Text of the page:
Howdy, Stranger!

It looks like you're new here. If you want to get involved, click one of these buttons!

Stuart Sandler

About

Username
Stuart Sandler
Joined
Visits
8,517
Last Active
Roles
Member, Type Person
Points
74
Invited by
Admin James Puckett
Posts
201
  • FULA vs EULA

    One of best comments after my font licensing talk at Typecon was a comment that we as an industry should stop referring to what we do as selling 'fonts' and instead refer to it as selling 'font licenses' made by @Nadine.

    I have noticed more recently after some online research that many organizations (Creative Market, Typekit) have replaced the traditional EULA with basically a large FAQ whereby the actual EULA language is buried elsewhere within the terms of site use or sometimes just not visible at all leaving the FAQ as the controlling agreement.

    It occurred to me that one of the ways we can start to evolved the mindset of licensing vs purchasing fonts is by changing the name of the document itself from End User License Agreement to Font Use License Agreement which could evolved into something between a EULA and an FAQ provided its clear and would be enforceable in a court of law.

    This would represent a change to the public and may make them sit up and take notice of an evolution in the way we approach licensing as both sellers and to buyers.

    I'm curious what you all think of this approach.
  • Re: Broadcast license and TV advertising

    I'm a little late chiming in but I'd pose the question this way . . .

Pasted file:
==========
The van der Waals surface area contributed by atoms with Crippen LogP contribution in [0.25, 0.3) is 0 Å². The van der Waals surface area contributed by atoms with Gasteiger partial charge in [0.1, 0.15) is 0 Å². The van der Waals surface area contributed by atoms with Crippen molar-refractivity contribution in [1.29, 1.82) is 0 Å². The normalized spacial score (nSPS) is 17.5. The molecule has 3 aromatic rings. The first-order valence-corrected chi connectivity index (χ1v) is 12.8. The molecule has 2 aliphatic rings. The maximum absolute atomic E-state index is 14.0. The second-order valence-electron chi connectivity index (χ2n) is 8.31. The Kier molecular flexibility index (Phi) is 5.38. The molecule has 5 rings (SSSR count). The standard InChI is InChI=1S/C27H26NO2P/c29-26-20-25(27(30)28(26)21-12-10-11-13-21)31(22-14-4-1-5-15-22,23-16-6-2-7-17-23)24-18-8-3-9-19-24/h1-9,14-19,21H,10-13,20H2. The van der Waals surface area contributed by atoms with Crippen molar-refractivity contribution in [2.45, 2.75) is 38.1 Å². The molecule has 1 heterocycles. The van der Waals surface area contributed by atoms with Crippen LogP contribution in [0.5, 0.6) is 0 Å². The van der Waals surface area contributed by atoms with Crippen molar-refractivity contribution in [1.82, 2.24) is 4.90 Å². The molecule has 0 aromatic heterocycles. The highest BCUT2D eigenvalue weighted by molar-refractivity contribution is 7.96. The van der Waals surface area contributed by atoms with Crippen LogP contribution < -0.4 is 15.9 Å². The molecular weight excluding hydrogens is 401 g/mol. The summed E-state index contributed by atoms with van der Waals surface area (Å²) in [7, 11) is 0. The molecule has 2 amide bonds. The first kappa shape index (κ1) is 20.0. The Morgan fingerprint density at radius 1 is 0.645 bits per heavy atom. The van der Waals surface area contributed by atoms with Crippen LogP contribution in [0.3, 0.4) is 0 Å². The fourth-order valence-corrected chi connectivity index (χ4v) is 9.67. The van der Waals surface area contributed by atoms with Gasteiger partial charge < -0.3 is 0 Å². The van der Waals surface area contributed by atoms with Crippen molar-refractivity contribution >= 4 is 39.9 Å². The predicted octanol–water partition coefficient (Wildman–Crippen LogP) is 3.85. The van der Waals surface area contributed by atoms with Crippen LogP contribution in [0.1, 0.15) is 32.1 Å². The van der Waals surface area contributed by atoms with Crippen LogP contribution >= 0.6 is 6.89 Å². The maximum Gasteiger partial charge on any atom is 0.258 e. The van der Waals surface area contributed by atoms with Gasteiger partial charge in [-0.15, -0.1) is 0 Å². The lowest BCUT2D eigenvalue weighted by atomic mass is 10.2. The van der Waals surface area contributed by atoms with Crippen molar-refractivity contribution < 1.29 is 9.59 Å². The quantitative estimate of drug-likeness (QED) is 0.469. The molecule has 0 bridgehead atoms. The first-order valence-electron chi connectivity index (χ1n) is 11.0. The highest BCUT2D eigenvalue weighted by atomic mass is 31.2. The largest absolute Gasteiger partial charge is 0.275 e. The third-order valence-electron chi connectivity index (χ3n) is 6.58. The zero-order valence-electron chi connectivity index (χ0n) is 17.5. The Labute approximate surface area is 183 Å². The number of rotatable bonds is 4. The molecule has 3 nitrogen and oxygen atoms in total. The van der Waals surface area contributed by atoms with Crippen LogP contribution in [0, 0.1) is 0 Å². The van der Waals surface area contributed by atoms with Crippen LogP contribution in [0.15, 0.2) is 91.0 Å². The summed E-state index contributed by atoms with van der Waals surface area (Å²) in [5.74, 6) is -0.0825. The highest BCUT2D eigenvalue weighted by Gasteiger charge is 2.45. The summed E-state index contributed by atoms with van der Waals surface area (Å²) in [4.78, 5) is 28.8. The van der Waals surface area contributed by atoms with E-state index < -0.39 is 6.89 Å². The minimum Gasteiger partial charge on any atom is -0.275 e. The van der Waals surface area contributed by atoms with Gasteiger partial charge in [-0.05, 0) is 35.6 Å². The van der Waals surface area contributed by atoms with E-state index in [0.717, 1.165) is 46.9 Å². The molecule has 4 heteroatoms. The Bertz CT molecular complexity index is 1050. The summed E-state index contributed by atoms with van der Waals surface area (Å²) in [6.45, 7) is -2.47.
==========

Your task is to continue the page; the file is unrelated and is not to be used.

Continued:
If you saw your fonts used in the opening of a blockbuster movie that made millions of dollars or saw it on a TV commercial hocking cleanser to millions of viewers throughout the world or if you saw it become the iconic opening credits of a television show via a streaming service, would you feel you're owed any financial compensation for improving somebody elses work product?

    If the answer is yes, then you should absolutely write a broadcast use restriction into your EULA. This is something I've included in my EULAs since the late 1990s and it has generated a significant additional source of income for me and my libraries over the course of time. I've never regretted having Broadcast Use restricted in my EULA but I did regret not having it there.

    Also, any firm who wants your font will always be happy to pay for it, they know these uses aren't free and you'll still get the exposure for the font but you'll also be fairly compensated for the use.
  • Re: MyFonts: Web, Epub, Server etcª license business – worth doing?

    After YEARS of negotiating broadcast, OEM and enterprise licenses, there is no way to create a standardized rate sheet as some clients will run away from the cost and others get a sweet discount.

    Keep in mind when litigating licensing infringements, you can only ask for what you've BEEN PAID on licenses in the past, so there is no such thing as a one-size-fits-all rate sheet.
  • Re: What were the first OpenType font releases? And when?

    I'm almost certain it was a Sparkytype font by David Buck - He was the first indie to figure out all those fancy Adobe OT making tools.
  • Re: TypeSnitch.com

    Not at all Ray . . . We simply went in a different direction and parted company with Mark Fox but the toolset is actually fully working . . .